Results: In 23 of 78 patients (29.5%), unexpected peritoneal spread not detected on preoperative CT was found. Fifty-five patients underwent radical gastrectomy, 15 patients were referred for downstaging and 8 patients underwent a palliative procedure.

Conclusions: Based on our results, DL should be considered in all gastric cancer patients scheduled for curative gastrectomy.






[1] DL = diagnostic laparoscopy


December 2006
M. Tokar, D. Bobilev, S. Ariad and D.B. Geffen

Background: Disseminated intravascular coagulation associated with malignant bone marrow involvement has been described as a rare complication of gastric carcinoma and most patients die within 1–4 weeks. Effective chemotherapy of the underlying malignancy may be the only way to control acute DIC[1].

Objectives: To assess the benefit of infusional 5-fluorouracil as the primary treatment of metastatic gastric carcinoma and DIC at diagnosis.

Methods: From February 2001 to January 2005, six women (median age 48 years) with gastric carcinoma who presented with diffuse bone metastases and acute DIC were treated in our department. Diagnosis was based on primary gastric and bone marrow biopsies. DIC was confirmed by laboratory findings. Initial treatment consisted of infusional 5FU[2] 200 mg/m2/day. When the bleeding tendency stopped, cisplatin 60 mg/m2 and epirubicin 50 mg/m2 given every 3 weeks were added.

Results: Within one week of starting the treatment, the clinical and laboratory signs of acute DIC were resolved in five of six patients. Upon clinical improvement, five patients subsequently received epirubicin and cisplatin. Survival, however, was short (mean 15 weeks). All patients died with symptoms of bleeding, showing clinical and laboratory signs of DIC.

Conclusions: Based on our experience, infusional 5FU is an effective regimen with negligible myelosuppression; thus, it may be a good choice as initial therapy for this group of patients. The response induced by protracted 5FU was usually short and lasted for a few weeks only. Therefore, once DIC symptoms are controlled, the addition of newer cytotoxic drugs may be necessary to consolidate the remission.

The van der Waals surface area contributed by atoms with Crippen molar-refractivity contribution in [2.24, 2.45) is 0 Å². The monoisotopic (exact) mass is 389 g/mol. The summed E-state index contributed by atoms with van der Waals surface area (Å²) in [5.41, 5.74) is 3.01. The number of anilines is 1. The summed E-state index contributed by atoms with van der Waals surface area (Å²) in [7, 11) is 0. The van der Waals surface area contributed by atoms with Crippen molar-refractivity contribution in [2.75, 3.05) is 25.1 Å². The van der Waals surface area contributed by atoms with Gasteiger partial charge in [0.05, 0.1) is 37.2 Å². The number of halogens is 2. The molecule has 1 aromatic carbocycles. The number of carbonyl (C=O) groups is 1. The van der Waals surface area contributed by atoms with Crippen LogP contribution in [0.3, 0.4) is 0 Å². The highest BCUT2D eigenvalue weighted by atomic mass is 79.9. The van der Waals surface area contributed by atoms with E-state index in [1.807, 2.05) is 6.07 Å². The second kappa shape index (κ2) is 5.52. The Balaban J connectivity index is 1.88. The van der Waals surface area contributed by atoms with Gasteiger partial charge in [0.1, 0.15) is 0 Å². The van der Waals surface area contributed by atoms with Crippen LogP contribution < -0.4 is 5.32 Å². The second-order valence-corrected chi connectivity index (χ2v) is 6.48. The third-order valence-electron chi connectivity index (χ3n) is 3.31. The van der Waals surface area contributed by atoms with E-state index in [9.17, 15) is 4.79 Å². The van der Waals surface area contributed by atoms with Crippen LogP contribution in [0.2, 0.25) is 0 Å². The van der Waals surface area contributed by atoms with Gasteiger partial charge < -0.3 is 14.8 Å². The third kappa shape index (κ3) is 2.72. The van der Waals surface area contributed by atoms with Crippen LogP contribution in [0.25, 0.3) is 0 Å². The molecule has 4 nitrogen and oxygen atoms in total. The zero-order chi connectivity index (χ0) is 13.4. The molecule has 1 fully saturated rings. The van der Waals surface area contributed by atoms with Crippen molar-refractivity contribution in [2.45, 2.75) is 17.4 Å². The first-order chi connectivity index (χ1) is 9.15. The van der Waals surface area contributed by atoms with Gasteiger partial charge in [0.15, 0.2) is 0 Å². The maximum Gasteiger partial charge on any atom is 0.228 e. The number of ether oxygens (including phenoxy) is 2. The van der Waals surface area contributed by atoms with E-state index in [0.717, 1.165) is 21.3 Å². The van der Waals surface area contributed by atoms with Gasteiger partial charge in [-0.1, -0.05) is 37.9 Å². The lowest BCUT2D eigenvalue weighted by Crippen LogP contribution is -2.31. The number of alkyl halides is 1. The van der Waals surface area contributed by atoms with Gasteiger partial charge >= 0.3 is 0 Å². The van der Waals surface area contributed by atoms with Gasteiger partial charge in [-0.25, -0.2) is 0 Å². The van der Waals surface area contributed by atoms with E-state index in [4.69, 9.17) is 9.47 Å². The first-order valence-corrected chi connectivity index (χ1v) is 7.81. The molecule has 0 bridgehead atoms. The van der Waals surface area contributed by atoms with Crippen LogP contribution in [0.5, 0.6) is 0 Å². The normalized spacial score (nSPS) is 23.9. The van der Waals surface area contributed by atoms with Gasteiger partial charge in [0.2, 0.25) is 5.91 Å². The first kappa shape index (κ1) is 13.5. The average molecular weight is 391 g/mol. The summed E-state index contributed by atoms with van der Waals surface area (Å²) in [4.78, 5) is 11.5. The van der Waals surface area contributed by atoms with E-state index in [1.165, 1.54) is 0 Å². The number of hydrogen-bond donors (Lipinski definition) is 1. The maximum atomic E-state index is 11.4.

[1] DIC = disseminated intravascular coagulation

[2] 5FU = 5-fluorouracil





 

January 2006
I. Rabin, B. Chikman, Z. Halpern, I. Wassermann, R. Lavy, R. Gold-Deutch, J. Sandbank and A. Halevy

Background: Sentinel lymph node mapping is the standard of care for patients with malignant melanoma and breast cancer. Recently, SLN[1] mapping was introduced to the field of gastric cancer.

Objectives: To evaluate SLN mapping in patients with gastric cancer.

Methods: In 43 patients with gastric cancer, open intraoperative subserosal dye injection in four opposing peritumoral points was used. Ten minutes following dye injection, stained LNs were located, marked and examined postoperatively from the surgical specimen.

Results: SLN mapping was performed in 43 with gastric cancer; 782 lymph nodes were harvested and evaluated. SLNs were stained in 34 of the patients (79.1%) with a mean of 2.85 SLNs per patient. The false negative rate was 20.9%, the positive predictive value 100%, the negative predictive value 78.6% and the sensitivity 86.9%.

Conclusions: SLN mapping in patients with gastric cancer is feasible and easy to perform. SLN mapping may mainly affect the extent of lymph node dissection, and to a lesser degree gastric resection. However, more data are needed.